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Ed Webb

Peace talks could benefit from implementing previous agreements - Al-Monitor: the Pulse... - 0 views

  • Ahmed Qurei does not make do with twiddling his thumbs while waiting for the American rabbit to appear, all the while praying that the hat holds up until the longed-for day arrives. He suggests using the time to rebuild trust between the parties. Such trust should inject optimism into the heart of the Palestinian public by letting people know that the end of the occupation is near.

    To do that, there is no need for any negotiations or even the formulation of new agreements. Kerry will be able to free himself to deal with the crisis in Ukraine, the negotiations with Iran and maybe even a concerted effort to end the bloodshed in Syria. All that is needed is to go to the archives and pull out two or three documents bearing the signatures of various Israeli prime ministers, including the present one, dust them off and implement them. Fulfilling the existing agreements could completely change the skeptical and even gloomy mood hanging over the diplomatic negotiations. The United States, which was an active partner in formulating these documents and which provided them with its imprimatur, cannot absolve itself from them.

  • Today, Areas A and B cover less than 40% of the West Bank.
  • Instead of pouring money into isolated settlements whose very existence under Israeli sovereignty contradicts the two-state solution, the government should pass an evacuation-compensation law, which will allow tens of thousands of those settlers to return to Israeli territory.
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  • A new survey conducted in late 2013 by the Macro Center for Political Economics in cooperation with the organization Blue and White Future discovered that 28.8% of the approximately 100,000 residents of isolated settlements east of the separation wall — or about 30,000 people — have expressed an interest in being evacuated in exchange for compensation, even before a diplomatic agreement is reached. The survey also found that the region whose residents show the greatest willingness (43.1%) to be evacuated before a diplomatic agreement is reached is the Jordan Valley and the northern shores of the Dead Sea, the very area that the Israeli right wants to annex.
Ed Webb

President Obama Is Busy - NYTimes.com - 2 views

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    One of those rare occasions when Tom Friedman uses his influential niche to say something worth saying.
Ed Webb

✚ The Triumph and Tragedy of Greater Israel - 0 views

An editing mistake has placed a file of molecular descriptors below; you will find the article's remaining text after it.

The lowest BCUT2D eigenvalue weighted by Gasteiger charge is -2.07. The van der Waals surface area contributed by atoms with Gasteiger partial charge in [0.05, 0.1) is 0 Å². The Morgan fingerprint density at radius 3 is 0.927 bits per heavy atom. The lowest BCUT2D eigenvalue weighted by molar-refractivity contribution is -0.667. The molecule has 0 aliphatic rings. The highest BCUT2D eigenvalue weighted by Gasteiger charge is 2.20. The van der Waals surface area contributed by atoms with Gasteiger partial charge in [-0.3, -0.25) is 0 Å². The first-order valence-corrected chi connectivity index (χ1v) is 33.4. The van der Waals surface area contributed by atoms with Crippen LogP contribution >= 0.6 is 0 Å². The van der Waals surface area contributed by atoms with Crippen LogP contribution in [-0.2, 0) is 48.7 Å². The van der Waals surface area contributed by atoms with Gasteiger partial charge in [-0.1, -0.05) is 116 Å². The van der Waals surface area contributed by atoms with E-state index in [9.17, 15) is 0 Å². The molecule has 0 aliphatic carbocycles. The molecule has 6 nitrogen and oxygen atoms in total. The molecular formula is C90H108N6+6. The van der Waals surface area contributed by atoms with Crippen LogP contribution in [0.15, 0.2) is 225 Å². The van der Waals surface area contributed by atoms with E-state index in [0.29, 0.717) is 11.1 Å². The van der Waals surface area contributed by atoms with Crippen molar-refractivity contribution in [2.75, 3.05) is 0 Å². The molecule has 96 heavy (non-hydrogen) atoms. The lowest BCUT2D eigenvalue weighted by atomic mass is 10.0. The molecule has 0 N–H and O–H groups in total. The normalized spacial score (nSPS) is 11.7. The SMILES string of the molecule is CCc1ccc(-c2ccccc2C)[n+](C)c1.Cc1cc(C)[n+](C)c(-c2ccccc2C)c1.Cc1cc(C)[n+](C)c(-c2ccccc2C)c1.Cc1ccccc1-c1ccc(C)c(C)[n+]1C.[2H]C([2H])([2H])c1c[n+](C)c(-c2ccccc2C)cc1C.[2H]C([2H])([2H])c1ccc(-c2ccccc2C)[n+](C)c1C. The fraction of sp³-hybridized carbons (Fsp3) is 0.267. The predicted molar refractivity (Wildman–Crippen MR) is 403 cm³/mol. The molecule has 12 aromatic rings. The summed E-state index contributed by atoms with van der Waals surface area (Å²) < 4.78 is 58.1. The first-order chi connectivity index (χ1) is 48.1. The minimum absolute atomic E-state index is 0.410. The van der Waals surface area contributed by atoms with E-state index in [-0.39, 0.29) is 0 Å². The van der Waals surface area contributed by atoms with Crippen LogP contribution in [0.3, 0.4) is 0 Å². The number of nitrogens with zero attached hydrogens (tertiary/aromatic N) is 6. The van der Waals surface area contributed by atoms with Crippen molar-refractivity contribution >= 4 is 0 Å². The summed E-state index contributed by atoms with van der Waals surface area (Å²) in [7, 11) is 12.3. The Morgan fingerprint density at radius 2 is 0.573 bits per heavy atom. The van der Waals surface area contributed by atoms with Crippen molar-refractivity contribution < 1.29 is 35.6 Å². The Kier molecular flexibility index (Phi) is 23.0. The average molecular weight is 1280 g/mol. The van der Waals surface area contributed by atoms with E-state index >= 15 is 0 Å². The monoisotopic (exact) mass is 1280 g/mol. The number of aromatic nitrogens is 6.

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    Plumage don't enter into it...
Ed Webb

Egypt's 'Security State' and Israel » Hammonda. - 0 views

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    Convincing argument? Flaws? Plenty to chew on here.
Ed Webb

'It is beautiful... not a single Arab to be seen' - Opinion - Al Jazeera English - 1 views

  • Martial law was similar in many ways to the occupation we know today. During this period, the military government was empowered to deport people from their towns or villages, summon any person to a police station at any time or put under house arrest, use administrative detention or incarceration without charge, confiscate property, impose total or partial curfew, forbid or restrict movement and so on.

    This, keep in mind, was not happening in Hebron or Nablus or Ramallah, this was taking place in what many today romanticise as the golden age of "democratic" Israel - inside the green line.
  • Many Palestinian Bedouin villages remain unrecognised by the Israeli state, are not provided with civil resources and are left off the electric grid. Al-Arakib, a village in the Negev, has, as of this writing, been demolished by Israeli officials, and rebuilt by its residents, some 38 times.
  • In sum, the Nakba and its implications has, since the transformative events of 1948, continued to directly impact the Palestinian citizens of the Israeli state. While Palestinians exist across various borders as refugees, residents or citizens of different states, the Nakba continues to be the tie that binds them. This is not only because of a shared memory from the lives of their grandparents, but also because varying, often harsh, present realities rooted in events of the Nakba can only be relegated to distant memory if a peace, based on justice for the Nakba, can be achieved.
Ed Webb

Palestine's Date with the United Nations « The Osarseph Report - 1 views

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    Analysis from Dickinson College alumnus
Ed Webb

Buying Into Palestinian Statehood - NYTimes.com - 0 views

  • What is described in some quarters as a recipe for new strife and confrontation can actually be leveraged into a win-win situation for Israelis, Palestinians and the world
  • opting to convert an intractable conflict between a state and a liberation movement into a state-to-state conflict with manageable parameters
Ed Webb

Syria | United States | Diplomacy - 3 views

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    Unusually biting commentary from the Syrian Embassy in DC. Who is the audience for this? It is extremely unlikely to convince US politicians to change course.
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